“As a snap shot: out of 287 paragraphs, only seven begin with “we commit”. “Voluntary” features 16 times; while “as appropriate” – UN language for doing nothing – dominates with 31 entries. Statistics are not everything, but these numbers show that governments, overall, are in the business of delaying and doing nothing in Rio.
“One saving grace is the commitment to an Oceans Rescue Plan for the High Seas. Whether governments commit to an Oceans Rescue Plan is now a key test of whether this Summit delivers anything at all.”
Greenpeace media contact in Rio: Steve Smith, +55 21 9236 8518 and
Background Briefing on key aspects of new Brazil Rio+20 negotiating text
We are pleased that oceans has been prioritised as a key issue for the Summit and a paragraph that agrees to negotiate an Oceans Rescue Plan- a high seas biodiversity agreement is in the new Brazilian text. This is positive news and now a test case whether this Summit delivers anything at all. The paragraph needs to be further strengthened and a deadline of concluding this agreement by 2016 reinserted.
Sustainable Development Goals
The text fails to address the urgency of action on key issues such as climate change, energy, zero deforestation and oceans protection. It even fails to define topics and themes for the new goals to be agreed. Instead, it only offers to start a process, with a request for a report by September 2013. The language on mobilising financial resources is nothing more than a token gesture in response to G77 pressure (see Means of Implementation).
Means of Implementation
The text is weakened overall. There is no longer any reference to concrete financial targets (such as 30 billion by 2017). The financial mobilization framework demanded by the G77 has been turned into a more generic “strategy“. While reference to “innovative finance” is a step forward, if governments were serious about delivering action here they would commit to a Financial Transaction Tax. The creation of an intergovernmental process for finance is still up for discussion, including the creation of a committee and a 2014 deadline.
International Framework for Sustainable Development
The text fails support the creation of the institutions needed to finally deliver sustainable development. It only aspires to “build on” the toothless Commission for Sustainable Development. Instead of creating a new body on Sustainable Development at Rio, all we have is a proposal to start negotiations on a new High Level Forum to be agreed in September 2013.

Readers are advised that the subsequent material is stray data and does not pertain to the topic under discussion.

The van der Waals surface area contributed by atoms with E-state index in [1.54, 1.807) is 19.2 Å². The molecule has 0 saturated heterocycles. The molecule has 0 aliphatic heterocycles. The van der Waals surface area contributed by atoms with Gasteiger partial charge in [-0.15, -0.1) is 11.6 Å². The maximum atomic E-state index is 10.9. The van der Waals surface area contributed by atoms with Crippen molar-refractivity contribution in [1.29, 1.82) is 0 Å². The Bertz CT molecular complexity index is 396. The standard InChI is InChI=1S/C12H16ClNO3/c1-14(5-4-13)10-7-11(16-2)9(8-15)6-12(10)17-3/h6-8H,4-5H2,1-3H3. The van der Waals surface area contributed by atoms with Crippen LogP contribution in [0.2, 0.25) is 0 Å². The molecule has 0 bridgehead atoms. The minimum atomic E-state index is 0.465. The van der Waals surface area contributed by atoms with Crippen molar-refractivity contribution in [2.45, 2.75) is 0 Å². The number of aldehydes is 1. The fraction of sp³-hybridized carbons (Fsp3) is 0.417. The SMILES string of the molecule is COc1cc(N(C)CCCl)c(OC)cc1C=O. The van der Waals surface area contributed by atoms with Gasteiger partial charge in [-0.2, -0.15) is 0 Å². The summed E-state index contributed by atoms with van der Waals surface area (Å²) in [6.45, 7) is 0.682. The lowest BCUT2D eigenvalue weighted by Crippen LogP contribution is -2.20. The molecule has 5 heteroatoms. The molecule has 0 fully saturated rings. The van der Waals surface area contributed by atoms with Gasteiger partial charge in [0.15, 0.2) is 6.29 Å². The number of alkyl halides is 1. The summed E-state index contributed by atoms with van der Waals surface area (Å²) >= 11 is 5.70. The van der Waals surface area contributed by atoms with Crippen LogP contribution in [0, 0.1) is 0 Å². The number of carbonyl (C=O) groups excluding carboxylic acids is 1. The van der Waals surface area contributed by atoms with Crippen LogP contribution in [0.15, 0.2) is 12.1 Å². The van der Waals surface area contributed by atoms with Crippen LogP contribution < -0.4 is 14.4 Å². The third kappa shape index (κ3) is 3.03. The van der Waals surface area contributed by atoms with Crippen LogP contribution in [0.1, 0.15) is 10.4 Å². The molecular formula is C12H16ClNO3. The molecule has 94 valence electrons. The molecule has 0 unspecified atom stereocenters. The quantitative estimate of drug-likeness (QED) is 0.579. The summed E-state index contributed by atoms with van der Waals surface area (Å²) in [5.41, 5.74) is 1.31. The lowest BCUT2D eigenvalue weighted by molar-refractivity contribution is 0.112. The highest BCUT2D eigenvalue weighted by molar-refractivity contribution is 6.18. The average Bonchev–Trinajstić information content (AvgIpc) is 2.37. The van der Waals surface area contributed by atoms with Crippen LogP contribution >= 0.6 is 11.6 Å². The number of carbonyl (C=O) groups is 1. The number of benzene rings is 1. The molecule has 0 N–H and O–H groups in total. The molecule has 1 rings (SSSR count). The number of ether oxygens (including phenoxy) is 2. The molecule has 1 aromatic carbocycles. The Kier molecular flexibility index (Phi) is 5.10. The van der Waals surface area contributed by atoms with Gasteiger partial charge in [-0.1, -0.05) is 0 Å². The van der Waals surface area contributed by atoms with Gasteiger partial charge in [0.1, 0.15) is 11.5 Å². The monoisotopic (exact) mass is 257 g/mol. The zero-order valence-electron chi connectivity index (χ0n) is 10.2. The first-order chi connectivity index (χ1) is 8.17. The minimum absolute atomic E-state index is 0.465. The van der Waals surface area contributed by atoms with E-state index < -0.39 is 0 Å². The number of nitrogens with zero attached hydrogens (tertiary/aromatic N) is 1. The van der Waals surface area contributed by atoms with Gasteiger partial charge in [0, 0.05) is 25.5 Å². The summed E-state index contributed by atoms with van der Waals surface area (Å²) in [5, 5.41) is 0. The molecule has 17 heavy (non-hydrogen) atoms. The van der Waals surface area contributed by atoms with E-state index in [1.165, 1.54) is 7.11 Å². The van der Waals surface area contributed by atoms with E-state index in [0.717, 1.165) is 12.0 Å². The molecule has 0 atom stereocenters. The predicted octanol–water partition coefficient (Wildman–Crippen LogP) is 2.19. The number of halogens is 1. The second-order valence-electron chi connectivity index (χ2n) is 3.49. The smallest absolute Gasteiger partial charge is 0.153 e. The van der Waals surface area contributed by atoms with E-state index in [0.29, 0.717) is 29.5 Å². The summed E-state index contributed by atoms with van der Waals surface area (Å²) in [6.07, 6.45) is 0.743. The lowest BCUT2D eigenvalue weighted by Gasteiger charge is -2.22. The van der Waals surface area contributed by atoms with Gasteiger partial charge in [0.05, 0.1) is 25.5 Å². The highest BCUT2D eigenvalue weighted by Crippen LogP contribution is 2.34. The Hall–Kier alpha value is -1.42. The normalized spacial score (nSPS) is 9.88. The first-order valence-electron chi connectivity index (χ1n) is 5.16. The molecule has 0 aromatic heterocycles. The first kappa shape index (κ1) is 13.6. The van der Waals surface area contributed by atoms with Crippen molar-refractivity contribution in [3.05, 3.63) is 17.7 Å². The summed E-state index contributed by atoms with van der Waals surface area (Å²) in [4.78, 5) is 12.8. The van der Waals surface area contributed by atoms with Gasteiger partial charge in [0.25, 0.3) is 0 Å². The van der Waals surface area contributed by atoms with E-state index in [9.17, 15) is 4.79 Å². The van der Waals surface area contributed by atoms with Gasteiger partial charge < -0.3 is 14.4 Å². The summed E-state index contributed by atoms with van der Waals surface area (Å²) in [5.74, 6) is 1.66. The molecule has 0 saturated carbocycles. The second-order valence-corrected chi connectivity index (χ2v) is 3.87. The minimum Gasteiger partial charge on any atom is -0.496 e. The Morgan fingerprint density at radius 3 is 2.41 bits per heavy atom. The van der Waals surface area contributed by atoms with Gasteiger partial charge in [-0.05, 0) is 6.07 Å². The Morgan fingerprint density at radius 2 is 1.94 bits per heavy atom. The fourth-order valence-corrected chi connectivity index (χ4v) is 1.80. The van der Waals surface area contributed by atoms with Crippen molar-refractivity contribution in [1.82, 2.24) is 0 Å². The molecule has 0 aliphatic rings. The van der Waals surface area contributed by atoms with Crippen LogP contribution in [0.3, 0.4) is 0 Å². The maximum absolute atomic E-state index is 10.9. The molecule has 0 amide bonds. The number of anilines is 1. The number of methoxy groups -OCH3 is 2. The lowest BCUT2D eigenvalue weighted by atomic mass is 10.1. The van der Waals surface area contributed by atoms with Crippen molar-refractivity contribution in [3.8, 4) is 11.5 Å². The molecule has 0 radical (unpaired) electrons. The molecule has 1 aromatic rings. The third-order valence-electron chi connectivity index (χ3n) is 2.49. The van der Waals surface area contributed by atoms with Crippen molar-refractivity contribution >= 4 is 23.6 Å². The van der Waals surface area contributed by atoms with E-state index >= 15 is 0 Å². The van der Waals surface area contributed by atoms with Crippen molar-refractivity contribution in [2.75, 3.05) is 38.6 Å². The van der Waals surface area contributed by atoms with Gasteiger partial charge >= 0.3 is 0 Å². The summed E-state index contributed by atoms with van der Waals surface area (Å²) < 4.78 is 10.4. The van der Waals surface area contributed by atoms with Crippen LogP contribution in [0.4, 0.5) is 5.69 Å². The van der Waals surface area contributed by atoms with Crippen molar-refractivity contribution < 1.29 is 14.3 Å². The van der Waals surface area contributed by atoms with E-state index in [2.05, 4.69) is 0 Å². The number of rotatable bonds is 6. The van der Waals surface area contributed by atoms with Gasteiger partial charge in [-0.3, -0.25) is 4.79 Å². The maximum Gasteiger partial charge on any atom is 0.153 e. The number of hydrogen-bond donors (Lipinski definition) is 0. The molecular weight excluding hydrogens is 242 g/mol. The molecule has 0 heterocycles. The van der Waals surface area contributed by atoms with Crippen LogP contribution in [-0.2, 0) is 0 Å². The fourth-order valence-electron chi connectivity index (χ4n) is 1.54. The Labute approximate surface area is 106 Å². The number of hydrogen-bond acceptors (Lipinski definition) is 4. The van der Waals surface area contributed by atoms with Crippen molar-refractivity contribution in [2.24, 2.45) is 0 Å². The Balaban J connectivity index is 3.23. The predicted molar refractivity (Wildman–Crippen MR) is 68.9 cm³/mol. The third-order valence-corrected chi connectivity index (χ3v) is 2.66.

There is no proposal to upgrade United Nations Environment Program (UNEP) to Agency status. The extra cash proposal is positive, even although it is to be drawn from the already overstretched UN core budget. This would at least finally end UNEP´s predicament of having to beg for funds every year.
The Green Economy text is meaningless. The Agenda 21 agreement of 20 years ago was more meaningful text than what is being proposed. What we have is nothing short of an invitation to Greenwash, with countries such as Korea prooting nuclear power as the green economy.
The forest text is an overwhelming embarrassment. The already weak target on deforestation has been eliminated.
Food and Agriculture
This text is an insult for small farmers who need urgent support to transition to ecological agriculture. There are no commitment, no targets and no dates. The only ones happy with this text will be the agribusiness companies that can continue to push their chemical-intensive industrial farming systems unchallenged.
The text is simply useless: it does nothing but repeat the sad state of negotiations in the UNFCCC.
This text has been weakened. While it talks of achieving more use of renewable energy sources there are no targets backed by much talk of “low-carbon technologies“, a euphemism for dangerous and expensive technologies like nuclear power and carbon capture and sequestration.
Fossil Fuel Subsidies
There is no action on fossil fuels subsidies, no time frame for eliminating tem, only vague mention of “inefficient“ fossil fuel subsidies.